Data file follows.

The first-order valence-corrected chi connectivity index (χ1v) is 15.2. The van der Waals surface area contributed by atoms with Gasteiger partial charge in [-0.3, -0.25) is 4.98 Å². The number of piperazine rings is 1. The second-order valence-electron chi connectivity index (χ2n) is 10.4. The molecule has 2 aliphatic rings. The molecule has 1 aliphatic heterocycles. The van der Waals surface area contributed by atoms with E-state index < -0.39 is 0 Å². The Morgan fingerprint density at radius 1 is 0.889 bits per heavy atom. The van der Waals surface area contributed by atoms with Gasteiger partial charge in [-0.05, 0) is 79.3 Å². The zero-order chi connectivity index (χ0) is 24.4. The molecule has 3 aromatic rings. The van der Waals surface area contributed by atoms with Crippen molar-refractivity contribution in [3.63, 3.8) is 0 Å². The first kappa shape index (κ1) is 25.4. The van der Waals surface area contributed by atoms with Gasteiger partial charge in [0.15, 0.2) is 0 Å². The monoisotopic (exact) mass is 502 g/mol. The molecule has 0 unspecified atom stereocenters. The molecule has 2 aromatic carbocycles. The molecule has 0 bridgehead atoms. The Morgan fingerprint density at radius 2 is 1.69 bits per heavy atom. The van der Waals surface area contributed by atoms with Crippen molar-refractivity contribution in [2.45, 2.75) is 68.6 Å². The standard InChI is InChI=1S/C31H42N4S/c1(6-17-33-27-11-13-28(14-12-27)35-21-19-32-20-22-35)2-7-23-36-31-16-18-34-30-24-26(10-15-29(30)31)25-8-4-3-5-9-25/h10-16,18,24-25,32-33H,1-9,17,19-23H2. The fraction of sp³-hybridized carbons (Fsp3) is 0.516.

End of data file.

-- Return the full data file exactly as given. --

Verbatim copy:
The first-order valence-corrected chi connectivity index (χ1v) is 15.2. The van der Waals surface area contributed by atoms with Gasteiger partial charge in [-0.3, -0.25) is 4.98 Å². The number of piperazine rings is 1. The second-order valence-electron chi connectivity index (χ2n) is 10.4. The molecule has 2 aliphatic rings. The molecule has 1 aliphatic heterocycles. The van der Waals surface area contributed by atoms with E-state index < -0.39 is 0 Å². The Morgan fingerprint density at radius 1 is 0.889 bits per heavy atom. The van der Waals surface area contributed by atoms with Gasteiger partial charge in [-0.05, 0) is 79.3 Å². The zero-order chi connectivity index (χ0) is 24.4. The molecule has 3 aromatic rings. The van der Waals surface area contributed by atoms with Crippen molar-refractivity contribution in [3.63, 3.8) is 0 Å². The first kappa shape index (κ1) is 25.4. The van der Waals surface area contributed by atoms with Gasteiger partial charge in [0.15, 0.2) is 0 Å². The monoisotopic (exact) mass is 502 g/mol. The molecule has 0 unspecified atom stereocenters. The molecule has 2 aromatic carbocycles. The molecule has 0 bridgehead atoms. The Morgan fingerprint density at radius 2 is 1.69 bits per heavy atom. The van der Waals surface area contributed by atoms with Crippen molar-refractivity contribution in [2.45, 2.75) is 68.6 Å². The standard InChI is InChI=1S/C31H42N4S/c1(6-17-33-27-11-13-28(14-12-27)35-21-19-32-20-22-35)2-7-23-36-31-16-18-34-30-24-26(10-15-29(30)31)25-8-4-3-5-9-25/h10-16,18,24-25,32-33H,1-9,17,19-23H2. The fraction of sp³-hybridized carbons (Fsp3) is 0.516.